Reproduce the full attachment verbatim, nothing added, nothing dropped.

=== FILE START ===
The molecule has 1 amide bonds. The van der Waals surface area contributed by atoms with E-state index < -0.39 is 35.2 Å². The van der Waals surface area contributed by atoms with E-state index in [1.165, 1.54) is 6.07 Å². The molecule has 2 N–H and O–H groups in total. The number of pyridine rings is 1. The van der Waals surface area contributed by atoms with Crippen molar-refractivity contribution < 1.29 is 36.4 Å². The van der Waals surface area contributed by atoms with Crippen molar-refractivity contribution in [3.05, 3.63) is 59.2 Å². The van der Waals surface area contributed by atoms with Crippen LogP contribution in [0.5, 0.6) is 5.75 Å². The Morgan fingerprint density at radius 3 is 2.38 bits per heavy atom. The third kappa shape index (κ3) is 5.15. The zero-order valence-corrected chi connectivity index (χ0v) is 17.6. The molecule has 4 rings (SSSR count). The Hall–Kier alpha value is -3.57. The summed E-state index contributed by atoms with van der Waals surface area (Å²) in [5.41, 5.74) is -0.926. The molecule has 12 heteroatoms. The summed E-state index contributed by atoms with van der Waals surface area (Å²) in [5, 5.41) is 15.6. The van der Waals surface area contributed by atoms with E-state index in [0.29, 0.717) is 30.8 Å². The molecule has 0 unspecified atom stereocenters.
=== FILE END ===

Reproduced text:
The molecule has 1 amide bonds. The van der Waals surface area contributed by atoms with E-state index < -0.39 is 35.2 Å². The van der Waals surface area contributed by atoms with E-state index in [1.165, 1.54) is 6.07 Å². The molecule has 2 N–H and O–H groups in total. The number of pyridine rings is 1. The van der Waals surface area contributed by atoms with Crippen molar-refractivity contribution < 1.29 is 36.4 Å². The van der Waals surface area contributed by atoms with Crippen molar-refractivity contribution in [3.05, 3.63) is 59.2 Å². The van der Waals surface area contributed by atoms with Crippen LogP contribution in [0.5, 0.6) is 5.75 Å². The Morgan fingerprint density at radius 3 is 2.38 bits per heavy atom. The third kappa shape index (κ3) is 5.15. The zero-order valence-corrected chi connectivity index (χ0v) is 17.6. The molecule has 4 rings (SSSR count). The Hall–Kier alpha value is -3.57. The summed E-state index contributed by atoms with van der Waals surface area (Å²) in [5.41, 5.74) is -0.926. The molecule has 12 heteroatoms. The summed E-state index contributed by atoms with van der Waals surface area (Å²) in [5, 5.41) is 15.6. The van der Waals surface area contributed by atoms with E-state index in [0.29, 0.717) is 30.8 Å². The molecule has 0 unspecified atom stereocenters.